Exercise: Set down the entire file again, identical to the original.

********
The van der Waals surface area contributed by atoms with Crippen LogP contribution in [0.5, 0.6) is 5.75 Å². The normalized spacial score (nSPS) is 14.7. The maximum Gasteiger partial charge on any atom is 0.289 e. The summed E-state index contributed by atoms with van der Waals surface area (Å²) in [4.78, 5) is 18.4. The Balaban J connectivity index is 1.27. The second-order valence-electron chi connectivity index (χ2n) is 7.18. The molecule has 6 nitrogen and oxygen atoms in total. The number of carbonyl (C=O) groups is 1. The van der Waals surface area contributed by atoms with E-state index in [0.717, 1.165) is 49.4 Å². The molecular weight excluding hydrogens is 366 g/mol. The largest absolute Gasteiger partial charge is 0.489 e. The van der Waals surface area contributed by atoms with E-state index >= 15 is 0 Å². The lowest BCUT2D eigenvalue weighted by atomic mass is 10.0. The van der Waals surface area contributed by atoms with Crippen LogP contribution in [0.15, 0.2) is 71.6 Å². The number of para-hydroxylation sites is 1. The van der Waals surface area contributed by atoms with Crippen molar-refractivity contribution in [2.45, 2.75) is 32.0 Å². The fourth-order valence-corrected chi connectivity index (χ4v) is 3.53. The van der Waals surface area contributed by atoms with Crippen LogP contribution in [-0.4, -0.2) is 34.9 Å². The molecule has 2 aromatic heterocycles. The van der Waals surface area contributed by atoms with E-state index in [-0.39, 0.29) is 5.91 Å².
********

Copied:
The van der Waals surface area contributed by atoms with Crippen LogP contribution in [0.5, 0.6) is 5.75 Å². The normalized spacial score (nSPS) is 14.7. The maximum Gasteiger partial charge on any atom is 0.289 e. The summed E-state index contributed by atoms with van der Waals surface area (Å²) in [4.78, 5) is 18.4. The Balaban J connectivity index is 1.27. The second-order valence-electron chi connectivity index (χ2n) is 7.18. The molecule has 6 nitrogen and oxygen atoms in total. The number of carbonyl (C=O) groups is 1. The van der Waals surface area contributed by atoms with E-state index in [0.717, 1.165) is 49.4 Å². The molecular weight excluding hydrogens is 366 g/mol. The largest absolute Gasteiger partial charge is 0.489 e. The van der Waals surface area contributed by atoms with E-state index >= 15 is 0 Å². The lowest BCUT2D eigenvalue weighted by atomic mass is 10.0. The van der Waals surface area contributed by atoms with Crippen LogP contribution in [0.15, 0.2) is 71.6 Å². The number of para-hydroxylation sites is 1. The van der Waals surface area contributed by atoms with Crippen molar-refractivity contribution in [2.45, 2.75) is 32.0 Å². The fourth-order valence-corrected chi connectivity index (χ4v) is 3.53. The van der Waals surface area contributed by atoms with Crippen LogP contribution in [-0.4, -0.2) is 34.9 Å². The molecule has 2 aromatic heterocycles. The van der Waals surface area contributed by atoms with E-state index in [-0.39, 0.29) is 5.91 Å².